"I feel like now everybody's seeing it and I'm just getting more opportunities after those plays," McKenzie said. "And I feel like I got to keep doing that and be consistent. But at the same time, you know, it's more noticeable now that I'm in the slot position."
Eight days into camp and quarterback Josh Allen has connected with McKenzie on a daily basis; McKenzie has routinely had the ball thrown his way during red zone drills. The two have great communication and are continuing to build on the chemistry as the season draws nearer. That development has helped the Bills' WR understand how to run his routes to get open at the right time.
"That means I got to get open, you know, man to man coverage, zone, I got to be in the right position, in the right space," McKenzie said. "And I feel like that's evolved. I'm getting open for him when he needs me open. I'm sitting in zone when he needs me to be there, and it's been awesome so far."
As McKenzie's offensive role on the team continues to grow in, he's been able to appreciate and build on the team's success from the last few seasons, particularly the 2020 and 2021 playoff runs.
"First off, I love being in buffalo. I love the team, I love the coaching staff," McKenzie said. "I felt like me staying here and building with Josh, and building with this team, we have some special. I feel like we have a great opportunity to do something big here and I want to be a part of it."
3. How Josh Allen and Dawson Know influence O.J. Howard's game
Tight end O.J. Howard noticed quarterback Josh Allen's determination to help his team win even before they were competing on the same team. When the Bills traveled to Tampa Bay (Howard's former team) last season, it caught Howard's attention when Allen returned to the field to finish the game with his team after heading to the sidelines with an injury.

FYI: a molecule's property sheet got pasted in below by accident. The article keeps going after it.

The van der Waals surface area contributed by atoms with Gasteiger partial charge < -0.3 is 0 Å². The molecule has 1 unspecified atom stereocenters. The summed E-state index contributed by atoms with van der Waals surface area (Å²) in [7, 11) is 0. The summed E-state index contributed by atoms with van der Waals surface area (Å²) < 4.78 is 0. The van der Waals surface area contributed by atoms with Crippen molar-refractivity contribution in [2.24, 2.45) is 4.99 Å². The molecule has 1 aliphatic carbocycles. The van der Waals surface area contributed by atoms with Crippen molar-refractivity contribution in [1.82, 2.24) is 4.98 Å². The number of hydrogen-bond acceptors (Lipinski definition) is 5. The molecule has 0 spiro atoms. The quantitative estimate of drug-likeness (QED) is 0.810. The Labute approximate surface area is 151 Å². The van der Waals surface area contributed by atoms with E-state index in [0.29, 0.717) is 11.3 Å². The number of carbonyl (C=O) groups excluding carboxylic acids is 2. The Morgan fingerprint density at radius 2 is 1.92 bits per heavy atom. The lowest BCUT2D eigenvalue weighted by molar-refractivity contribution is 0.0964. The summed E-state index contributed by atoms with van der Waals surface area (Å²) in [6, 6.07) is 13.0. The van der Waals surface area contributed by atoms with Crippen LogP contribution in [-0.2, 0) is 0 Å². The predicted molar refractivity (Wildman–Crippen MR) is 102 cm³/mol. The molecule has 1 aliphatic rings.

"That guy pushed through, and I was like, Josh Allen's a dog," Howard said. "Then I came here and met him personally and it's nothing different. When you step on the field with him, he'll do whatever it takes. When you see that in your quarterback, how can you not go hard for them."
Now that Allen and Howard are teammates, Howard has focused on getting on the same page as his new QB while also communicating with him to understand how he views certain plays, terminology, and route combinations.
"Just talking to him, so now I know how he likes certain things run, and that allows me to play fast," Howard said. "Say Josh doesn't like something or Josh loves that, this is something I need to do. Just that type of chemistry has been really good for us."
Since joining the team, Howard has also developed a connection with fellow tight end Dawson Knox. The bond started when they were in Nashville for Tight End University earlier this summer, and being from the area, Knox showed Howard around town. Their off-field actions have built a camaraderie that has been apparent on the field throughout training camp.
"When you're hanging with someone off the field and then you go over there and you work hard with them, you can just communicate and be boys," Howard said. "You can joke with them, you can say whatever because you've built the chemistry off the field. I think that type of stuff always goes a long way."